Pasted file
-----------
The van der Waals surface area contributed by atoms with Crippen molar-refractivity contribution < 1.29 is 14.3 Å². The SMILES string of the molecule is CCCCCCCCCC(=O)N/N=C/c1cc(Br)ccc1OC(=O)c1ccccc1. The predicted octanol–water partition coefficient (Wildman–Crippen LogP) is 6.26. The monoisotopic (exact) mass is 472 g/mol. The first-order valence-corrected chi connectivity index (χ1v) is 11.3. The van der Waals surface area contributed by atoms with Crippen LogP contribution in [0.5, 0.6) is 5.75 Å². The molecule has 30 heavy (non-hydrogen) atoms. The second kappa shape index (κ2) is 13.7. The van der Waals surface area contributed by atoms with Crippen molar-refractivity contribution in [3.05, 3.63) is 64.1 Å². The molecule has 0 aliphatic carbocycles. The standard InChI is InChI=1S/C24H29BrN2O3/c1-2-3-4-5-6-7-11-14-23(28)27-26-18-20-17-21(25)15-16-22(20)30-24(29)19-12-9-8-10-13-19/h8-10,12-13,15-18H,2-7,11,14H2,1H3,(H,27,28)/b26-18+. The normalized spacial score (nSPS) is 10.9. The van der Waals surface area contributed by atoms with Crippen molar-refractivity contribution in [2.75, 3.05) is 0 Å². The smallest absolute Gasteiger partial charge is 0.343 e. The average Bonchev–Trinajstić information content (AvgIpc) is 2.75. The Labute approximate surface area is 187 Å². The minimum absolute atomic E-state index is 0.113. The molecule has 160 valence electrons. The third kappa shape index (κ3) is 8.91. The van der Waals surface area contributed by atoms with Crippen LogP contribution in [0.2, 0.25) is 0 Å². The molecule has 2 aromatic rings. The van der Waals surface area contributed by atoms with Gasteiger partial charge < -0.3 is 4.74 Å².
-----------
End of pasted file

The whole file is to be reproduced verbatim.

The van der Waals surface area contributed by atoms with Crippen molar-refractivity contribution < 1.29 is 14.3 Å². The SMILES string of the molecule is CCCCCCCCCC(=O)N/N=C/c1cc(Br)ccc1OC(=O)c1ccccc1. The predicted octanol–water partition coefficient (Wildman–Crippen LogP) is 6.26. The monoisotopic (exact) mass is 472 g/mol. The first-order valence-corrected chi connectivity index (χ1v) is 11.3. The van der Waals surface area contributed by atoms with Crippen LogP contribution in [0.5, 0.6) is 5.75 Å². The molecule has 30 heavy (non-hydrogen) atoms. The second kappa shape index (κ2) is 13.7. The van der Waals surface area contributed by atoms with Crippen molar-refractivity contribution in [3.05, 3.63) is 64.1 Å². The molecule has 0 aliphatic carbocycles. The standard InChI is InChI=1S/C24H29BrN2O3/c1-2-3-4-5-6-7-11-14-23(28)27-26-18-20-17-21(25)15-16-22(20)30-24(29)19-12-9-8-10-13-19/h8-10,12-13,15-18H,2-7,11,14H2,1H3,(H,27,28)/b26-18+. The normalized spacial score (nSPS) is 10.9. The van der Waals surface area contributed by atoms with Crippen molar-refractivity contribution in [2.75, 3.05) is 0 Å². The smallest absolute Gasteiger partial charge is 0.343 e. The average Bonchev–Trinajstić information content (AvgIpc) is 2.75. The Labute approximate surface area is 187 Å². The minimum absolute atomic E-state index is 0.113. The molecule has 160 valence electrons. The third kappa shape index (κ3) is 8.91. The van der Waals surface area contributed by atoms with Crippen LogP contribution in [0.2, 0.25) is 0 Å². The molecule has 2 aromatic rings. The van der Waals surface area contributed by atoms with Gasteiger partial charge < -0.3 is 4.74 Å².